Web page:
The real point of Rosenbloom's story seems to be that sales of women's apparel have fallen dramatically in recent months, so I felt a bit hood-winked by the headline. The accompanying photo by Charity Beck is more consistent with the story's message of largess for the younger generation of middle-class Americans. The photo seems dissonant with the headline, however, and it makes me think that little McKenna could probably make do with a little less. I am sympathetic to the idea that Christmas is for kids, but what is McKenna learning here?
Come Christmas, McKenna Hunt, a gregarious little girl from Safety Harbor, Fla., will receive the play kitchen and the Elmo doll she wants. But her mother, Kristen Hunt, will go without the designer jeans she covets this season.
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“I want her to be able to look back,” Ms. Hunt declared, “and say, ‘Even though they were tough times, my mom was still able to give me stuff.’ ”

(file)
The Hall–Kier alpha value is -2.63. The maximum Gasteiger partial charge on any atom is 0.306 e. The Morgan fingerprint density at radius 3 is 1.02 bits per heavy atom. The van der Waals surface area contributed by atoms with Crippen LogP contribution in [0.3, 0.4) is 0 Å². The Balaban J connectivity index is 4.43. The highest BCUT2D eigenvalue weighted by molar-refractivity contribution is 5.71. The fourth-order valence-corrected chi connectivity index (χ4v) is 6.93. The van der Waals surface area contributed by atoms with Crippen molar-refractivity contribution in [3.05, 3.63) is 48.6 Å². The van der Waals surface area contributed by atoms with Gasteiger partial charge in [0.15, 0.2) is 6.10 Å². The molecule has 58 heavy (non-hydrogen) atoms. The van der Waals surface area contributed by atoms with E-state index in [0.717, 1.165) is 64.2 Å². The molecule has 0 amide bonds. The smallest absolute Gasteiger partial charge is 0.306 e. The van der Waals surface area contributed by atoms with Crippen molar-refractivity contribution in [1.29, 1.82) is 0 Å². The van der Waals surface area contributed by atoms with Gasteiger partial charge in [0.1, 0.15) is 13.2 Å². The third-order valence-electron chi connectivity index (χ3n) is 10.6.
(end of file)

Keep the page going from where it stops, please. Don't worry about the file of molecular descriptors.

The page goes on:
I guess I am on a bit of soap box this morning, but this seems like excessive consumerism -- even if mom isn't getting her designer jeans. Weighing on my heart and mind are the photo (above) and story about the line of folks waiting for a Thanksgiving care package at the Sacramento Food Bank and news of the record turnout at Loaves and Fishes Thanksgiving Dinner last night here in Sacramento. Read just one story here. All of us who have shelter, warm clothes on our backs, and a secure food supply should be making sacrifices this season, but not so we can instill a me-first mentality in our children. We should do it so others can eat.